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Nvidia Settles SEC Charges Over Misrepresentation of Revenue from Crypto Miners

Fri, 05/06/2022 - 15:05
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Alex Dovbnya
Leading GPU maker Nvidia has reached a $5.5 million settlement with the U.S. Securities and Exchange Commission
Nvidia Settles SEC Charges Over Misrepresentation of Revenue from Crypto Miners
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Nvidia, the top graphics card maker in the world, has settled charges with the U.S. Securities and Exchange Commission after being accused of violating disclosure requirements by misrepresenting the impact of cryptocurrency mining on its gaming business.

The Santa Clara, California-headquartered tech giant agreed to pay a $5.5 million fine without admitting to or denying the accusations.

The SEC's cease-and-desist order states that the company attributed its "material" growth in revenue to its business back in 2018. However, Nvidia failed to mention that cryptocurrency mining was the key driver behind the uptick in GPU sales.

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The company was supposed to disclose that its growth was driven by a highly volatile sector. While the gaming developer admitted that other parts of its business were affected by soaring demand for crypto, it made it seem like it did not have a significant impact on GPUs marketed for gaming.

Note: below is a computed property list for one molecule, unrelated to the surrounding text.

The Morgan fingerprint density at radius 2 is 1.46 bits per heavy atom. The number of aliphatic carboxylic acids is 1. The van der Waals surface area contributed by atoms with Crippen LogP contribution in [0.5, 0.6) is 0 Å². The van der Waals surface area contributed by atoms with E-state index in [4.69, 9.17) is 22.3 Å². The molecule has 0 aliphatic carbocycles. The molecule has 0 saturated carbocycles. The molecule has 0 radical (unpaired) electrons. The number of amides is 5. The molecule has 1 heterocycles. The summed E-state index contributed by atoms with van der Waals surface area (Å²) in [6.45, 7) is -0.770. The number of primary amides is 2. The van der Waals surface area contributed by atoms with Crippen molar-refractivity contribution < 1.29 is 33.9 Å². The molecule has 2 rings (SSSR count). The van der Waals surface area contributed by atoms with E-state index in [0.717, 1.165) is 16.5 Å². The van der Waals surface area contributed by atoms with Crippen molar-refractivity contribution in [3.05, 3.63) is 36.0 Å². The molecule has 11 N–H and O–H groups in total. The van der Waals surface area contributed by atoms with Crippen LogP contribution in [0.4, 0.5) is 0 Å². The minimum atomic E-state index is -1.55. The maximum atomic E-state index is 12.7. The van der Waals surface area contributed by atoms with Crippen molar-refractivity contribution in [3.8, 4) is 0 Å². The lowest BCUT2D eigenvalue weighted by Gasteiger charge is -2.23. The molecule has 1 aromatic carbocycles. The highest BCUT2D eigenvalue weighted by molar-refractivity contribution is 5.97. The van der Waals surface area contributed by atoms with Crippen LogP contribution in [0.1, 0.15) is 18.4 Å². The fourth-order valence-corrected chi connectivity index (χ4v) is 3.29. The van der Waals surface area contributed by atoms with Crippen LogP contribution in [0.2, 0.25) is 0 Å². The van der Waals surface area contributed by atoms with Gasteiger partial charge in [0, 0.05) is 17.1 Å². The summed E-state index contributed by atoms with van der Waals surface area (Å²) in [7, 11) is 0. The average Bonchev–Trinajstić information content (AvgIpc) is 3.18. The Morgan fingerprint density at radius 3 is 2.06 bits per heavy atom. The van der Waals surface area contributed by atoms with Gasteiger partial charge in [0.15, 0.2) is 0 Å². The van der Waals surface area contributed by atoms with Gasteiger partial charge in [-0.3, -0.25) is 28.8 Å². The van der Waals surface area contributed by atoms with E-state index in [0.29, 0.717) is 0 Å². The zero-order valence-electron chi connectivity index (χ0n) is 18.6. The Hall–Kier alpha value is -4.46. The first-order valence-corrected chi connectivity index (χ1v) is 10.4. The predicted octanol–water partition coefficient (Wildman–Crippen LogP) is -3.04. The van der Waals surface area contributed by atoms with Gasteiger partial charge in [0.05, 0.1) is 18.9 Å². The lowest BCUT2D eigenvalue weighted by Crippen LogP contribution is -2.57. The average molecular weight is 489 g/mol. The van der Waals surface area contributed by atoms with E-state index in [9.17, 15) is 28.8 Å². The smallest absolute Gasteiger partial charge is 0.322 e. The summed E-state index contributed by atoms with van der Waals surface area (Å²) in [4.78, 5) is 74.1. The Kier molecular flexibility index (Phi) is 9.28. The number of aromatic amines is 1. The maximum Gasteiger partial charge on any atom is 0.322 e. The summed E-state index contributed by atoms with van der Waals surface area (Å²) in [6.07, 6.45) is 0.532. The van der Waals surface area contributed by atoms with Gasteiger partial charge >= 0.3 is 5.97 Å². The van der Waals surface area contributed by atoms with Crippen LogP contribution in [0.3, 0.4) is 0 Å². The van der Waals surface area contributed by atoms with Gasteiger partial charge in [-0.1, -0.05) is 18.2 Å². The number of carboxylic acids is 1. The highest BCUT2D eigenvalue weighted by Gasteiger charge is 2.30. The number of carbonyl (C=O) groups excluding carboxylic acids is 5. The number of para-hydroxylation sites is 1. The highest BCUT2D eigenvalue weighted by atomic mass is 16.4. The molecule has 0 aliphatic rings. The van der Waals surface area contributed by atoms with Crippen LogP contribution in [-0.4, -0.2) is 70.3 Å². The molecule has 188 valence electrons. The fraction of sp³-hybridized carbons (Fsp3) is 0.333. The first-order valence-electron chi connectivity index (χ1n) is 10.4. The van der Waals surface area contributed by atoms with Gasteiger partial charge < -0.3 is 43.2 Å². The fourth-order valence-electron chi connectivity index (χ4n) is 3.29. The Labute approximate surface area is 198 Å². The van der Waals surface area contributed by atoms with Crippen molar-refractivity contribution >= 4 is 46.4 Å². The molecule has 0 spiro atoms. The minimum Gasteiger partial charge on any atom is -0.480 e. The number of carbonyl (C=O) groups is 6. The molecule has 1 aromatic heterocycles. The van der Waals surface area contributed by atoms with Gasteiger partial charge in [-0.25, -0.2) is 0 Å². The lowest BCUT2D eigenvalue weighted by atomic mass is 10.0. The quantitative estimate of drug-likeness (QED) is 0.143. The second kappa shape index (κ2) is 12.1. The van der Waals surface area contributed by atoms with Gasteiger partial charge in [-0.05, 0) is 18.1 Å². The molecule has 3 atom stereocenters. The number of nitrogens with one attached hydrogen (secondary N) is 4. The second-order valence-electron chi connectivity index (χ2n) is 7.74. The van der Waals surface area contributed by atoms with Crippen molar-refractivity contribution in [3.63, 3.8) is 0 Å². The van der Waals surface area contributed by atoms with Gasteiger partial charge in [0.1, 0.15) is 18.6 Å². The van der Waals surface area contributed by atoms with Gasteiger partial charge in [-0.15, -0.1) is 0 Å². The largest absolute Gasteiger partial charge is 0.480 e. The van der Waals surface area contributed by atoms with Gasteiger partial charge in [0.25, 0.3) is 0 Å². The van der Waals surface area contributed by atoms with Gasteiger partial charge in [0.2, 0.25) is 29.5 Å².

The issue at the heart of the SEC's scrutiny over Nvidia has been known for years. In 2020, a group of investors filed a lawsuit against the GPU manufacturer, accusing the company of misleading them about the nature of its sales. By allegedly obfuscating the share of its revenue that was derived from crypto mining, Nvidia left its investors unprepared for the brutal bear market that occurred in 2018, the lawsuit argued. Last March, a federal district court in California ruled in Nvidia's favor since there was no sufficient evidence that the company attempted to mislead the investors.
In February, the SEC settled with cryptocurrency lender BlockFi, slapping it with a $100 million penalty.

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About the author

Alex Dovbnya (aka AlexMorris) is a cryptocurrency expert, trader and journalist with extensive experience of covering everything related to the burgeoning industry — from price analysis to Blockchain disruption. Alex authored more than 1,000 stories for U.Today, CryptoComes and other fintech media outlets. He’s particularly interested in regulatory trends around the globe that are shaping the future of digital assets, can be contacted at